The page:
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We hear a lot about evidence-based medicine these days. And there are certainly a number of benefits to being able to base treatment decisions on data from high-level published studies. But practitioners who treat diabetic patients know all too well that healthcare in the real world is different from healthcare in the literature.

Jordana Bieze Foster, Editor

Socks: Getting in shape with new technologies

Socks are often an afterthought for patients with diabetes, but they shouldn’t be. Advances in materials science and new twists on old favorites mean that modern socks conform to feet without the bunching, chafing, slipping, and irritation of the past. Some even promote healing.

By Shalmali Pal

Insoles: An exercise in compromise

Diabetic feet need pampering and protection from microtrauma, but they also need stability and support. A diabetic insole, representing the ultimate middle ground between sock and shoe, should offer the best of all worlds: cushioning, structure, shock absorption, and durability.

By Shalmali Pal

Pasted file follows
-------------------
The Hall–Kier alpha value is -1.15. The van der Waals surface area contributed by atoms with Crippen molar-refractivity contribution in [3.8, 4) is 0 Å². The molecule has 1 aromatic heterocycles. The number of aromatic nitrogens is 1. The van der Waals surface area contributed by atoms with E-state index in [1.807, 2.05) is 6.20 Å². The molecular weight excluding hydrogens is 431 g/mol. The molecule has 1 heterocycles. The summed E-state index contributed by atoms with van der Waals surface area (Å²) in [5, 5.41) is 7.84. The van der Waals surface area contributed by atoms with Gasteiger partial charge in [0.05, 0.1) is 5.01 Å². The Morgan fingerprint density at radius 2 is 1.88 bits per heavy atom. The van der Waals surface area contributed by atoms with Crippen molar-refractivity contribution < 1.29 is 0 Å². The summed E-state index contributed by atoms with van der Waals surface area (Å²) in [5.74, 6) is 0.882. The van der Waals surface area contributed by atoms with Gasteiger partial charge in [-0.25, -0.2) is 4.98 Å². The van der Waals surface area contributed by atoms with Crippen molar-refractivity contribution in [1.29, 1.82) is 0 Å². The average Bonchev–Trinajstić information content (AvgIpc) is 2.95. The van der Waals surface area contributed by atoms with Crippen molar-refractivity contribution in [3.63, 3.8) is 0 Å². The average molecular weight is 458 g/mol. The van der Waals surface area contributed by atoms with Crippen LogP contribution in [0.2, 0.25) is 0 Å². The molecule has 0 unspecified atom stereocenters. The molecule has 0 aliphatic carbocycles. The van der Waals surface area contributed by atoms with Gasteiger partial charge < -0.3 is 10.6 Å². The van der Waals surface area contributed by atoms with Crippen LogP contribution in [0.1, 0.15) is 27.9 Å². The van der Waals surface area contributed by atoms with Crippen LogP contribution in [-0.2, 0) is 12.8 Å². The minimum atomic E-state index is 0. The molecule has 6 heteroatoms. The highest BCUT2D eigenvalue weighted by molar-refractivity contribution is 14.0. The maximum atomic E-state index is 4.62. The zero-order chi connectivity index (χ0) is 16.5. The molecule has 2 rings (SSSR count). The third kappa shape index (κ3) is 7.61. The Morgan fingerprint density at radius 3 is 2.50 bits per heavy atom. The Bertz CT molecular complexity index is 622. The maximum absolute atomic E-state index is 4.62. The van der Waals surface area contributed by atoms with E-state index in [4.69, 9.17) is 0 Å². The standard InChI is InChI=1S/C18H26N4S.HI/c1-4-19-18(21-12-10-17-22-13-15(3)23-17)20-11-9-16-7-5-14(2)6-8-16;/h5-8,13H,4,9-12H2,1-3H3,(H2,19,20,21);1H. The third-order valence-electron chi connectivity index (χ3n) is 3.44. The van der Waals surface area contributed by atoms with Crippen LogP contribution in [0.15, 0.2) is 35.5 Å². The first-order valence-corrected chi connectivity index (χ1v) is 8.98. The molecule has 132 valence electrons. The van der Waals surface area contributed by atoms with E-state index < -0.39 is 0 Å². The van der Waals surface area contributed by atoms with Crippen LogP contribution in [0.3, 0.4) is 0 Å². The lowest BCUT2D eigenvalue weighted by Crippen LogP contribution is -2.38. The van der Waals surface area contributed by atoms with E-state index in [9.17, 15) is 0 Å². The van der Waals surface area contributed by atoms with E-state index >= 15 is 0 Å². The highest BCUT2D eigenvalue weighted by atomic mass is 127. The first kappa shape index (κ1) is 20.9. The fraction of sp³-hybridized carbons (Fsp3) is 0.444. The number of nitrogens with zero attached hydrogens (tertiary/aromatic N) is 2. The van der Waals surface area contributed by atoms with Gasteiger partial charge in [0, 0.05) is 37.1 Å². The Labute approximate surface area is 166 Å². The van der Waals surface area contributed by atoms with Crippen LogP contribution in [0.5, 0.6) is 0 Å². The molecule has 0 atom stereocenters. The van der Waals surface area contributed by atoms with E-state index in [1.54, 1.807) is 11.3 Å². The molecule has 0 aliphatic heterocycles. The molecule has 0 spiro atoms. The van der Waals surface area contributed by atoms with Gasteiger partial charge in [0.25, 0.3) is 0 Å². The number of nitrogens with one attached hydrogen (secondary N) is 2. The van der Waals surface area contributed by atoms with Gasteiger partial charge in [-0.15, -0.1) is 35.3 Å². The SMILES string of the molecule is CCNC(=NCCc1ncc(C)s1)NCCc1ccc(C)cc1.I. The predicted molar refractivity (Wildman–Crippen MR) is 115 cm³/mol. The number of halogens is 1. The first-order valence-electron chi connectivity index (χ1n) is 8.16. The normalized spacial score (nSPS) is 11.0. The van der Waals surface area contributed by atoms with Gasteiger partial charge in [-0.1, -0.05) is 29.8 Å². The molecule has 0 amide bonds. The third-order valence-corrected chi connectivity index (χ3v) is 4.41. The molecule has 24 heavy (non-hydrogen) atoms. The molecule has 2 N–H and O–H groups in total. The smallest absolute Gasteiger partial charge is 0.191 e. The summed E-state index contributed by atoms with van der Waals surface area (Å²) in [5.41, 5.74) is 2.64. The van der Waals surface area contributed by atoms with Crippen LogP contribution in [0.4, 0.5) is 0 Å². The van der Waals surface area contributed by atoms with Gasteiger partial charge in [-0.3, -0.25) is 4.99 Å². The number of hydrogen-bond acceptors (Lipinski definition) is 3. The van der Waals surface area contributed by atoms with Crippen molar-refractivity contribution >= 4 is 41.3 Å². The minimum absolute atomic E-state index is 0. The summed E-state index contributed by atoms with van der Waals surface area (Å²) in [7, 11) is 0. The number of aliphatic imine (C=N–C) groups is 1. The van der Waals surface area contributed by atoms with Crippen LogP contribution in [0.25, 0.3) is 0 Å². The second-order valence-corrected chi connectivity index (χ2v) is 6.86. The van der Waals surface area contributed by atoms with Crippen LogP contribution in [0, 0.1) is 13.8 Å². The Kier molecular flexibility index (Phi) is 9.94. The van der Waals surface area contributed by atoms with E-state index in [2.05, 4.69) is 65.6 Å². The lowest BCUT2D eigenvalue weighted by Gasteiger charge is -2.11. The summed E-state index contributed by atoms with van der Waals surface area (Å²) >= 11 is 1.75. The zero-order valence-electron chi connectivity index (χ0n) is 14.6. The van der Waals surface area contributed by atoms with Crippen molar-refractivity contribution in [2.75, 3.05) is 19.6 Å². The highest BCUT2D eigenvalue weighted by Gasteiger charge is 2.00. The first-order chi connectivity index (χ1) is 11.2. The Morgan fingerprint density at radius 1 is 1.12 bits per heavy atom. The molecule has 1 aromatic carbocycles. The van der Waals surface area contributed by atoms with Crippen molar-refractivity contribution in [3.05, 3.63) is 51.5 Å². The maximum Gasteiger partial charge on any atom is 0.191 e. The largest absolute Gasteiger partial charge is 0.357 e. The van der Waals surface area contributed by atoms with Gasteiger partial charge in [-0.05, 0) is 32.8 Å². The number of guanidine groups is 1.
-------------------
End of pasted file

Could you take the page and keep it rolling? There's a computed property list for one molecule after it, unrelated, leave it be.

Sheer Lace Stockings
Compression stockings: One size definitely does not fit all

Proper selection and sizing of compression hosiery can be confusing, but both are essential for control of edema and management of more serious vascular conditions in patients with diabetes. And then there’s the even more challenging issue of patient compliance.

By Shalmali Pal

The Therapeutic Shoe Bill: Making sure the benefits add up

Taking full advantage of the TSB means jumping through more than a few bureaucratic hoops, as mandated by the federal government. But it also requires that lower extremity experts build better working relationships with each other and with their diabetic patients.

By Shalmali Pal

Footwear: Advantages of a whole-patient approach

As important as it is to fit the foot properly within the shoe, that’s only one part of the process. Patients’ comorbidities, personality, and fashion sense all determine the extent to which a pair of footwear can maximize a diabetic patient’s outcomes and minimize complications.

By Shalmali Pal